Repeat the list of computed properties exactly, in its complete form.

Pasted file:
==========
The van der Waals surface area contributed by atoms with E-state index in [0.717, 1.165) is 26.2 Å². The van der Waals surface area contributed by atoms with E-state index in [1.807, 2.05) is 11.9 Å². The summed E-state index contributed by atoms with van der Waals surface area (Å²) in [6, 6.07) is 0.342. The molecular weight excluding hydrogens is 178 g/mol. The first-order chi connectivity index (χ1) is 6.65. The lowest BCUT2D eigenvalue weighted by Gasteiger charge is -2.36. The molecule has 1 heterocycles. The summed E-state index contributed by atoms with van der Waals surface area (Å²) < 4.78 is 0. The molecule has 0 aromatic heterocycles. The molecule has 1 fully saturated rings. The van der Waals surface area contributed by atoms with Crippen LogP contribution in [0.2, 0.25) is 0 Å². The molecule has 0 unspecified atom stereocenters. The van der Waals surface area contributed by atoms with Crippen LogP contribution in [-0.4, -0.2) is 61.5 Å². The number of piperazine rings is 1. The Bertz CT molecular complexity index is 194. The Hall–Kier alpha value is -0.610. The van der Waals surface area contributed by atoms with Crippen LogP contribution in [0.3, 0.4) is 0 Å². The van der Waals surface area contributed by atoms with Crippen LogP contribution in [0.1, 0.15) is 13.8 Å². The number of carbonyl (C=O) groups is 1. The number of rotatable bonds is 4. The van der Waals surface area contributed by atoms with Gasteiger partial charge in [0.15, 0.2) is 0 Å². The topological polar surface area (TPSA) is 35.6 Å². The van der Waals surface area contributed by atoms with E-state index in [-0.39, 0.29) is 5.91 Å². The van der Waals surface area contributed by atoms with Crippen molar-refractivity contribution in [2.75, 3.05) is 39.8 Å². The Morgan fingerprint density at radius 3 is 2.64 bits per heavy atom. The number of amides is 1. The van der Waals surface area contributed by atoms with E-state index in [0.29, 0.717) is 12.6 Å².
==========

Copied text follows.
The van der Waals surface area contributed by atoms with E-state index in [0.717, 1.165) is 26.2 Å². The van der Waals surface area contributed by atoms with E-state index in [1.807, 2.05) is 11.9 Å². The summed E-state index contributed by atoms with van der Waals surface area (Å²) in [6, 6.07) is 0.342. The molecular weight excluding hydrogens is 178 g/mol. The first-order chi connectivity index (χ1) is 6.65. The lowest BCUT2D eigenvalue weighted by Gasteiger charge is -2.36. The molecule has 1 heterocycles. The summed E-state index contributed by atoms with van der Waals surface area (Å²) < 4.78 is 0. The molecule has 0 aromatic heterocycles. The molecule has 1 fully saturated rings. The van der Waals surface area contributed by atoms with Crippen LogP contribution in [0.2, 0.25) is 0 Å². The molecule has 0 unspecified atom stereocenters. The van der Waals surface area contributed by atoms with Crippen LogP contribution in [-0.4, -0.2) is 61.5 Å². The number of piperazine rings is 1. The Bertz CT molecular complexity index is 194. The Hall–Kier alpha value is -0.610. The van der Waals surface area contributed by atoms with Crippen LogP contribution in [0.3, 0.4) is 0 Å². The van der Waals surface area contributed by atoms with Crippen LogP contribution in [0.1, 0.15) is 13.8 Å². The number of carbonyl (C=O) groups is 1. The number of rotatable bonds is 4. The van der Waals surface area contributed by atoms with Gasteiger partial charge in [0.15, 0.2) is 0 Å². The topological polar surface area (TPSA) is 35.6 Å². The van der Waals surface area contributed by atoms with E-state index in [-0.39, 0.29) is 5.91 Å². The van der Waals surface area contributed by atoms with Crippen molar-refractivity contribution in [2.75, 3.05) is 39.8 Å². The Morgan fingerprint density at radius 3 is 2.64 bits per heavy atom. The number of amides is 1. The van der Waals surface area contributed by atoms with E-state index in [0.29, 0.717) is 12.6 Å².